Mr. Untouchable believes a previous complaint or lawsuit makes him immune from all company rules. He cries foul early and often, and he frequently has performance issues and a sense of entitlement. The biggest risk here is that if you take action against him, it looks like you did so as retaliation to his complaint or suit. But he’s not doing his job and he’s bringing everyone else down with him.
Contrary to what this employee may believe, making a complaint does not protect him from discipline or even termination; it simply means you should be careful that when you take disciplinary action that you’re not retaliating and it doesn’t look like you are doing so. As always, it is important to maintain and follow legal policies. Ensure you have a solid, well-documented reason for all discipline. In this situation in particular, I also strongly recommend involving employment counsel to provide a fresh, critical eye as retaliation claims are common.
The Different Drummer
The Different Drummer stands out in a crowd. His piercings, tattoos, clothing and/or extreme hairstyle consistently draws attention. It’s possible you have even received customer complaints about his “alternative” appearance.
Here, the key is to be reasonable and consistent. You can often impose some appearance-based requirements based on safety concerns, the nature of the job or the company’s public image. In those situations, failure to meet those reasonable requirements could be grounds for disciplinary action.
However, take care that your policies aren’t a vehicle for discriminating against a protected lifestyle choice that could lead to claims of discrimination on the basis of religion or sexual stereotypes (like a claim that discipline was imposed for failing to meet gender-based expectations).
Perhaps you have a supervisor who hugs everyone, constantly invades personal space and makes suggestive or overly familiar comments about physical appearance or personal relationships. There’s no one incident that’s particularly horrible, but he’s consistently inappropriate (Think: “Those hips were made for babies, Alice.”).
This employee has often been with the company for many years and his “personality quirks” are well known and largely accepted since “that’s just the way Bob is.” What’s the problem there? Isn’t it nice that Bob is so friendly? In a word, no. This supervisor opens the door to company liability in the form of harassment claims in person and online. Further, because he’s a supervisor, his actions can often be imputed to the company itself.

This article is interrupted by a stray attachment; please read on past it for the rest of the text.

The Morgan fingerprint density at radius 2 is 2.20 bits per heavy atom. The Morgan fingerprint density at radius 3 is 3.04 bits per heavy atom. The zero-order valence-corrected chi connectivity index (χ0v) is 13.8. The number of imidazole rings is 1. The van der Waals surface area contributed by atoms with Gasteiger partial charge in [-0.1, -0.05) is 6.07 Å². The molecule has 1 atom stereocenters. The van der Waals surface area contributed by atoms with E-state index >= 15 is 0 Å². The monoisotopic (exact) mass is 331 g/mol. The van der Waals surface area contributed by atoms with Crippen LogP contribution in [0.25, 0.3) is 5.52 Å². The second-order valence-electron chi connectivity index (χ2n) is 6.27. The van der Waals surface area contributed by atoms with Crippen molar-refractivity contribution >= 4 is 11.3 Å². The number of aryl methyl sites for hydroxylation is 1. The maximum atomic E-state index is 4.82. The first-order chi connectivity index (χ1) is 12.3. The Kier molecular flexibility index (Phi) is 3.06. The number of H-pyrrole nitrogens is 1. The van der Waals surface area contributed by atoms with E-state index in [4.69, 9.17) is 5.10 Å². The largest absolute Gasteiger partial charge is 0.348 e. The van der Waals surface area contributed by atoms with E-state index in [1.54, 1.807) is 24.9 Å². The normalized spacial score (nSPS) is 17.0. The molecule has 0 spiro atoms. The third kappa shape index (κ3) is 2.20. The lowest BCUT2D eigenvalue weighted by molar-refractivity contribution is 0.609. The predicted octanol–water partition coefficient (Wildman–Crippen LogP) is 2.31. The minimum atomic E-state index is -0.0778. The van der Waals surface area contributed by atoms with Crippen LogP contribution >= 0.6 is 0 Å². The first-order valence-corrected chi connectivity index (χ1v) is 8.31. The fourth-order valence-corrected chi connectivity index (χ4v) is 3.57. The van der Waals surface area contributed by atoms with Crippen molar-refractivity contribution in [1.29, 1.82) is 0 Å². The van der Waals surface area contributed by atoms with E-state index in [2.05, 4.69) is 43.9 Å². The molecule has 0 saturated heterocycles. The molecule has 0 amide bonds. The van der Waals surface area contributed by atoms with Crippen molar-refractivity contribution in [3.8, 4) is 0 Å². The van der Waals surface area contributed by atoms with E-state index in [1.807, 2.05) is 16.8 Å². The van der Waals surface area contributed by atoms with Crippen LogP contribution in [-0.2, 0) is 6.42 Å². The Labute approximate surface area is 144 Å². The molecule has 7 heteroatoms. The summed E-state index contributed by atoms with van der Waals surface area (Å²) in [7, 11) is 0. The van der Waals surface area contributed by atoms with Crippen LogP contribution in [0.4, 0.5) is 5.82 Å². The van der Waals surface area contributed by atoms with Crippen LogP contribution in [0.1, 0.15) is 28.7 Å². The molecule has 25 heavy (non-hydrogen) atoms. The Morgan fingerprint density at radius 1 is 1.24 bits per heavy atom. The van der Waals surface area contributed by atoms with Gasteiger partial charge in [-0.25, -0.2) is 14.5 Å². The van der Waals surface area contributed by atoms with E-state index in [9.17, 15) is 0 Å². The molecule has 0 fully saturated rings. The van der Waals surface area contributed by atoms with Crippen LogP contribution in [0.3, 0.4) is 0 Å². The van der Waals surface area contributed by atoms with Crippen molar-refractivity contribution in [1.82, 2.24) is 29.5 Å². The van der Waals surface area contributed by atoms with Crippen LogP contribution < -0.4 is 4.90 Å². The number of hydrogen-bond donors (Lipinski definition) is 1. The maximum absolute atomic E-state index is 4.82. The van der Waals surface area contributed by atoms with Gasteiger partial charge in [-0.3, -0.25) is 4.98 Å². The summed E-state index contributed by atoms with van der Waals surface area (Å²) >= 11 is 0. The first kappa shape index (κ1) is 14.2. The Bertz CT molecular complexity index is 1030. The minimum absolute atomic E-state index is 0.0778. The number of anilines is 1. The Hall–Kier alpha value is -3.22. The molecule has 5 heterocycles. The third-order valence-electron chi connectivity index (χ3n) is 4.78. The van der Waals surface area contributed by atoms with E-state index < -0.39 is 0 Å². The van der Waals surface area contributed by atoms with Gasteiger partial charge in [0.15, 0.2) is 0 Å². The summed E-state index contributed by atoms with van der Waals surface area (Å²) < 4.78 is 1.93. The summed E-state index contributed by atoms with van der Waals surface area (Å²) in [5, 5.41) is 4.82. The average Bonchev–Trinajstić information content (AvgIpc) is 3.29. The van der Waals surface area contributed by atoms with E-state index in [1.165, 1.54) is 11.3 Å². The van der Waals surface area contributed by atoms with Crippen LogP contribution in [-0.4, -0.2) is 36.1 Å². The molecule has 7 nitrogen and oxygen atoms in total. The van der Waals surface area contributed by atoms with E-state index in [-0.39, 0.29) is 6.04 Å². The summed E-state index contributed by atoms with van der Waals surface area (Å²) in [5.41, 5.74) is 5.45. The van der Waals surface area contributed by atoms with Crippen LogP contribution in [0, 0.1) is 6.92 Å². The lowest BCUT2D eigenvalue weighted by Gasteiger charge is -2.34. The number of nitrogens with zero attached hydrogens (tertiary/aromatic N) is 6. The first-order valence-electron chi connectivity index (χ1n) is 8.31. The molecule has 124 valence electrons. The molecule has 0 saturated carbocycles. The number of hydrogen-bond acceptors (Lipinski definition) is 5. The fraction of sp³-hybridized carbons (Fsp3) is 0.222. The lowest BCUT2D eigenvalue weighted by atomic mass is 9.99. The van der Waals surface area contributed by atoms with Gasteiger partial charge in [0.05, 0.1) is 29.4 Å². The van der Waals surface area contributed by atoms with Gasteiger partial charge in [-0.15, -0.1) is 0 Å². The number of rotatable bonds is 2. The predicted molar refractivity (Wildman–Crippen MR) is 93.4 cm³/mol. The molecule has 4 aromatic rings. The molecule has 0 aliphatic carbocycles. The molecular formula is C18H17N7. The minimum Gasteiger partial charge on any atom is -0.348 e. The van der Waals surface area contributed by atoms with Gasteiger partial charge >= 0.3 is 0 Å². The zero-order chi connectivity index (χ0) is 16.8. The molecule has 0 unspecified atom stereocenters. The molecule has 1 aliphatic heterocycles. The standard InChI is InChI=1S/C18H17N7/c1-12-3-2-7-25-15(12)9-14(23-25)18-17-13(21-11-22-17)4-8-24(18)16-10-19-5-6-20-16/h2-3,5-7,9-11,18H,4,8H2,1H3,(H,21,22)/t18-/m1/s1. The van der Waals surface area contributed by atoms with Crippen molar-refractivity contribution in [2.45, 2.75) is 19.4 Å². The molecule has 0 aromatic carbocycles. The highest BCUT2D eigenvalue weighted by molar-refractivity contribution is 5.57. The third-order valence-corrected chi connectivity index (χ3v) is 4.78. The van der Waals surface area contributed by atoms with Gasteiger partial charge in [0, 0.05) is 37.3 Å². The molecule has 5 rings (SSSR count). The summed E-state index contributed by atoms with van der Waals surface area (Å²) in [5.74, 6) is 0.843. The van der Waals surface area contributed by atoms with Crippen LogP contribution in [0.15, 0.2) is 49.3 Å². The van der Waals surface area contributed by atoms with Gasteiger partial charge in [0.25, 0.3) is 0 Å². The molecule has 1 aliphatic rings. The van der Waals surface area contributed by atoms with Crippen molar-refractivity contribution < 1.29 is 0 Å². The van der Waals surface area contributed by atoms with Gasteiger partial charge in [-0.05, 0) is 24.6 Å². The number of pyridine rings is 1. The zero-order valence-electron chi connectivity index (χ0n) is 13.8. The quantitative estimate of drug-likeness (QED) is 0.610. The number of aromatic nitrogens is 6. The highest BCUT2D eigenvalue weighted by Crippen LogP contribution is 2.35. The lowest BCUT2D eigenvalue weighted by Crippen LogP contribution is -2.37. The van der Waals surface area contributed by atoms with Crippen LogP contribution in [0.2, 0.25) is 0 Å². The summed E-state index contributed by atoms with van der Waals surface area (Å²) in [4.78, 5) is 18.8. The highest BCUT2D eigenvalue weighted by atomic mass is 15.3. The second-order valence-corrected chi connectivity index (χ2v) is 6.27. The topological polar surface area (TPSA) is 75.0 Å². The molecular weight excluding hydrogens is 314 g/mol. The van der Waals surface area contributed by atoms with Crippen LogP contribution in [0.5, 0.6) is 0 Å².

Managers are employees, too, and thus can be disciplined just like everyone else. Managers in particular may benefit from a PIP that includes regular coaching regarding professionalism, the proper handling of employee issues, or good management techniques. Here, while it’s tempting to ignore the behavior until a serious problem arises, a better approach would be to issue Bob a PIP regarding his unprofessional behavior. A PIP could describe his inappropriate conduct, require certain training and gives him a reasonable chance to change his customary ways before he is issued discipline.
The Un-Manager manages through likability or simply lets employees do their own thing. She often hates confrontation, especially if she was recently promoted from within. She instead would rather appeal to her own supervisor to do her dirty work. She may lack skill, training or simply the desire to manage effectively.
The Un-Manager is one of the most problematic cases because her failures can lead to company liability in one or more of the other scenarios. From a business perspective, her failure to lead can also result in inefficient or unprofitable operations.
As with Bob, the Un-Manager may benefit from a PIP that sets forth specific expectations and details a program to give her the skills she lacks. If a simple lack of training is the problem, it is usually easily remedied by providing the necessary instruction. Ultimately, the Un-Manager may need to be taken out of a leadership role if she cannot learn the skills necessary to manage effectively.
While it’s impossible to eliminate all risk, careful, consistent handling of challenging employees will help create a positive, lawful work environment for everyone.